Making Art That Lasts

Ask the Experts: “I’m a beginner, and I read that artists should be making paintings that last for the ages. I know the supplies I’m using aren’t probably good enough to get there. How can I start making art that lasts?”

We wouldn’t necessarily agree that every work of art, or every artist, has to constantly meet the standard of “for the ages”. That’s a lot of pressure for any artist, especially students who are on a tight budget and need to produce a lot of work. Standards of permanence and materials durability are very different for beginners and professionals; even more so for museums.

Every artist places a different priority on durability in their work. It’s an important concern, balanced against other factors like budget, time, process and creative goals. Some artists shape their entire process around durability, selecting only materials with the highest degree of lightfastness and stability, using controlled practices designed to promote permanent results. At the extreme other end, some consider long-term preservation of the artwork subordinate to creative expression with whatever materials and methods they choose.

The majority of artists fall somewhere in the middle of the spectrum. Most are aware that colors have different degrees of resistance to fading, that some papers yellow while others remain crisp and white, and that support preparation and painting techniques have an impact on whether paints will resist cracking and peeling. Understanding these factors helps each artist make informed decisions about materials selection and process.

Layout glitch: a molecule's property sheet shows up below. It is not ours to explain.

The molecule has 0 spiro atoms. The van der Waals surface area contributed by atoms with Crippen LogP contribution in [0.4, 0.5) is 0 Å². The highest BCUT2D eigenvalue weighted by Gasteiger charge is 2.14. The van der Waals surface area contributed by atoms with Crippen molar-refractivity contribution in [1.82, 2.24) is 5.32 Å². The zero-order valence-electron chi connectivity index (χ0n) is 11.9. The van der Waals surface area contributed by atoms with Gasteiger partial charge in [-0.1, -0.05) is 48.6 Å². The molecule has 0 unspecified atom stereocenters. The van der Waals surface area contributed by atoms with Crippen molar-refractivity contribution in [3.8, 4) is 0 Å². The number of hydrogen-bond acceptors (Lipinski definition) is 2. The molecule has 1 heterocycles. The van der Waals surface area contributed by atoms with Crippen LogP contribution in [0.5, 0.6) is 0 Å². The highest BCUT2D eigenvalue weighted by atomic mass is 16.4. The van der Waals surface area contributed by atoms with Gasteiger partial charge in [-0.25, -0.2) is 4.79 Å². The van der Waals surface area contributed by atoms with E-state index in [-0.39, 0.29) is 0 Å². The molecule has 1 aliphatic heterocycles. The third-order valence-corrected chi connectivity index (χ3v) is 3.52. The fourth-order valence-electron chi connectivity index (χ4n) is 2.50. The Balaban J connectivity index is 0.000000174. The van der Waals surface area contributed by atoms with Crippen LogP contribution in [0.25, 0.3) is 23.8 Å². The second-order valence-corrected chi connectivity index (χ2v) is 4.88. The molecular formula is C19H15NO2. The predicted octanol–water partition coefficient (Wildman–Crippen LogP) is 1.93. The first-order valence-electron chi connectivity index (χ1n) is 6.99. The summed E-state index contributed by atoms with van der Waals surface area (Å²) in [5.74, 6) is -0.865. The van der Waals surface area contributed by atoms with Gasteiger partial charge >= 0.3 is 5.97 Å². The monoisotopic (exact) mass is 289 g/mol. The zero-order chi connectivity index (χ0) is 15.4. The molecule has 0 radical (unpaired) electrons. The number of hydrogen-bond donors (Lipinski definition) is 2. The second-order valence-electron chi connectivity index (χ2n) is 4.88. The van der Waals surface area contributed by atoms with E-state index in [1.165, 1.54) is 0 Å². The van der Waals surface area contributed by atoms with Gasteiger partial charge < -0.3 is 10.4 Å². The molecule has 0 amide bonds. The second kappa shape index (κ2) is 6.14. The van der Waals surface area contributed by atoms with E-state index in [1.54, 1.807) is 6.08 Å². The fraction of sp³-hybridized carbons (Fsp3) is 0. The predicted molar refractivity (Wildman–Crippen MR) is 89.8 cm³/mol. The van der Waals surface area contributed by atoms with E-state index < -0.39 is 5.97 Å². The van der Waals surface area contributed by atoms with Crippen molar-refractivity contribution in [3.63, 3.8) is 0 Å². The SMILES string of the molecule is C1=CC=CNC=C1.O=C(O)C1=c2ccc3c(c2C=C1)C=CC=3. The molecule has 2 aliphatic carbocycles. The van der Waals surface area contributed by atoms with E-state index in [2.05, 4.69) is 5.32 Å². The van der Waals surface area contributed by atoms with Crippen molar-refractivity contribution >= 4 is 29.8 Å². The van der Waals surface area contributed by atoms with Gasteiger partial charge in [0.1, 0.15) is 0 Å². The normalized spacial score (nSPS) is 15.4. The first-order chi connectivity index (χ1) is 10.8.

Developing and maintaining artistic skills requires a lot of work, and a high volume of supplies get consumed during the process. Especially during the early learning stages, warm-ups and exercise are done more for doing than keeping, so it may make sense to use less durable materials for this purpose. Affordable, but less durable supports like newsprint and canvas-textured paper aren’t as easy to preserve long-term as rag paper and primed canvas, but longevity may not be a high priority where warm-up sketches are concerned.

If an artist’s work carries a high financial or personal value, it may be worth using a high quality, well prepared support for every work of art, even sketches, paired with a palette made up of professional colors with high lightfastness ratings.

So, what if sketches are an important part of an artist’s work? Artists who keep or sell their sketches, or those who just don’t want to risk losing a nice sketch, have many options for low-cost, acid-free papers and lightweight canvas products so every work of art has the potential to last a long time. Look for acid-free or pH neutral papers to use in place off newsprint. Consider lighter-gauge cotton canvas for one-shot paintings and exercises, or use inexpensive primed hardboard panels.

Once artwork is offered for sale, artists should be prepared to engage collectors and gallery owners on the topic of how long their art will last in a typical display environment, and how much care it will require to maintain. Discussing materials and processes is always a great way to connect with those who enjoy your work.

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